August 5, 2013, 3:39 PM

China’s No. 2 web retailer aims to build a bigger e-mall

Jingdong will compete more directly with top e-commerce player Alibaba.

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Unlike in the West, the vast majority of retail purchases in China take place on online marketplaces where many merchants compete, particularly the Taobao and Tmall shopping portals operated by Alibaba Group Ltd. Alibaba’s biggest competitor, Jingdong Century Trading Co., has made clear it aims to dramatically increase its share of sales on China’s web marketplaces.

While its POP marketplace accounts for 20% of the sales today on JD.com, Jingdong’s e-commerce site, the company aims to increase that to 50% by 2016, Jingdong founder and CEO Qiangdong Liu said last week at the company’s initial gathering for retailers and technology providers to merchants that sell on JD.com, formerly known as 360Buy.com. Jingdong, No. 3 in the 2013 Internet Retailer Asia 500 rankings and No. 2 among Chinese companies on that list, opened the POP marketplace as a platform where other merchants can sell in 2010. POP stands for “plan of open platform.”

Jingdong, which launched in 2004 as a web retailer of consumer electronics products, claims that over 60 million consumers have registered with its site and that nearly 10,000 merchants now sell on JD.com in 12 product categories, including books, furniture, food and cosmetics. Jingdong says it average 500,000 orders and more than 100 million page views per day. The company has been particularly aggressive in building out its delivery infrastructure, and says it now directly fulfills orders to consumers in 400 Chinese cities.

While Jingdong’s online sales nearly doubled last year to $9.63 billion, according to the Internet Retailer Asia 500 Guide, the company is far behind Alibaba, which accounts for 90% of online marketplace sales in China, according to e-commerce analyst Chengdong Li.

Jingdong’s Liu addressed Alibaba’s dominance in his remarks, without mentioning his competitor by name. “It is not a good sign when a platform occupies more than 50% market share,” Liu said. “Jingdong sees the POP business as a key business driver in the future, and Jingdong hopes to provide more options to merchants and customers.”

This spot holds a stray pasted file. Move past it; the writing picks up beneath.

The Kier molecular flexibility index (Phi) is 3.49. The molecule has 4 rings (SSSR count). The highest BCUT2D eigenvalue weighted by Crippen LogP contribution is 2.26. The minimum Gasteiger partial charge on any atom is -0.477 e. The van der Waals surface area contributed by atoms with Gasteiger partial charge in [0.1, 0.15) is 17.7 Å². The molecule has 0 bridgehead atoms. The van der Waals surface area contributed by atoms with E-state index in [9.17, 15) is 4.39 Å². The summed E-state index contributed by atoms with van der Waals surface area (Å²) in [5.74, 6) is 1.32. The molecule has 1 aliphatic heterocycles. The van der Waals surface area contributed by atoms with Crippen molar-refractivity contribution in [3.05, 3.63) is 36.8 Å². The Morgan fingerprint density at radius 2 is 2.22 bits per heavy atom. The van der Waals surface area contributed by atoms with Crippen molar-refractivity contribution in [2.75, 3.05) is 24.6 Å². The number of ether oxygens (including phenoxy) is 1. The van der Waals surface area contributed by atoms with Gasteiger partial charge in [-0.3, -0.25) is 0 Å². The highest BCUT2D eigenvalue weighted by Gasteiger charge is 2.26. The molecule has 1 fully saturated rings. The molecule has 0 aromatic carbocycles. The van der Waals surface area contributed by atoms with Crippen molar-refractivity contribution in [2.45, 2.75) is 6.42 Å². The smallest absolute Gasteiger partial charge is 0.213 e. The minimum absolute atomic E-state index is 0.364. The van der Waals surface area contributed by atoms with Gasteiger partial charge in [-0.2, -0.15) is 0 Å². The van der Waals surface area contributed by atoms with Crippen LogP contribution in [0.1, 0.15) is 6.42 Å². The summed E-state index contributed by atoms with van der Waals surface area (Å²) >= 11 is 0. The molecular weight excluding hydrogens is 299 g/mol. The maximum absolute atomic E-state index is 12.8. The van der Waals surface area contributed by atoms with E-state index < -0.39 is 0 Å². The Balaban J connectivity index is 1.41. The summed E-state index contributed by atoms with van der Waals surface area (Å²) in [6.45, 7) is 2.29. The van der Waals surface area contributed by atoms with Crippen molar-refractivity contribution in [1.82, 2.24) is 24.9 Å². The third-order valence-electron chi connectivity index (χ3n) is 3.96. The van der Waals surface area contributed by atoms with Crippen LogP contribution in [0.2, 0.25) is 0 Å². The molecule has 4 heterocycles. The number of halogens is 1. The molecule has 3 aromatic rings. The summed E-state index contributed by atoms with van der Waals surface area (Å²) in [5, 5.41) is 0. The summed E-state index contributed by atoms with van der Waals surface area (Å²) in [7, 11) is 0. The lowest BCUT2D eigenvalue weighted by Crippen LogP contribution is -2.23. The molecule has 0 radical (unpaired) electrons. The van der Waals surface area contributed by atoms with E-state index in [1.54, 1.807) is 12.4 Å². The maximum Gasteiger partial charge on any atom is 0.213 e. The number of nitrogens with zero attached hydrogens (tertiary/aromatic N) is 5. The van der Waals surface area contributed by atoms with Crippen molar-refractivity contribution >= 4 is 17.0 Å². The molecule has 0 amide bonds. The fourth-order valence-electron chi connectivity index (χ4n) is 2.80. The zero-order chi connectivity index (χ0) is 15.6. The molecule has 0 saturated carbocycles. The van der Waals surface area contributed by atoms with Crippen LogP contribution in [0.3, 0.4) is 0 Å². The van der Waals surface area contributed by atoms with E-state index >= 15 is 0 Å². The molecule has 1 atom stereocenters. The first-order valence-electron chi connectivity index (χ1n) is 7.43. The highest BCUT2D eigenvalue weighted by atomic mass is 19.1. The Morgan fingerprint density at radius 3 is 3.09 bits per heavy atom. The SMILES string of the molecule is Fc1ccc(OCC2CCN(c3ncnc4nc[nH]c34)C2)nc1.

Analyst Li says the various Chinese e-marketplaces are strong in different categories. For example, he says, Tencent, No. 8 in the Asia 500, VIPShop (No. 4) and Dandang (No. 16) are strong in clothing. Yihaodian (No. 42) is strong in food sales. Wal-Mart Stores Inc. bought a controlling interest in Yihaodian last year.

Following in the footsteps of Alibaba’s Tmall, Jingdong has created flagship stores that give large companies their own branded storefronts on JD.com. They must pay a $970 fee plus commissions of 5-30% and hold trademarks on the brands they sell. Alibaba created Tmall in 2008 as a platform for large brands that sought a way to sell online away from the free-for-all of Taobao where some 7 million merchants offer their goods and where price competition tends to be intense.

Despite the growing competition among online marketplaces in China, Alibaba continues to post robust growth in revenue and profit, as disclosed last month in the quarterly earnings report of Yahoo Inc., which retains a 24% stake in Alibaba even after selling part of its Alibaba holdings last year.

Yahoo reported the following financial results for Alibaba Group for the first three months of 2013 versus the same period in 2012:

  • Revenue increased 71.5% to $1.382 billion from $806 million;
  • Gross profit grew 91.7% to $1.018 billion from $531 million;
  • Net income increased 189.4%to $680 million from $235 million.
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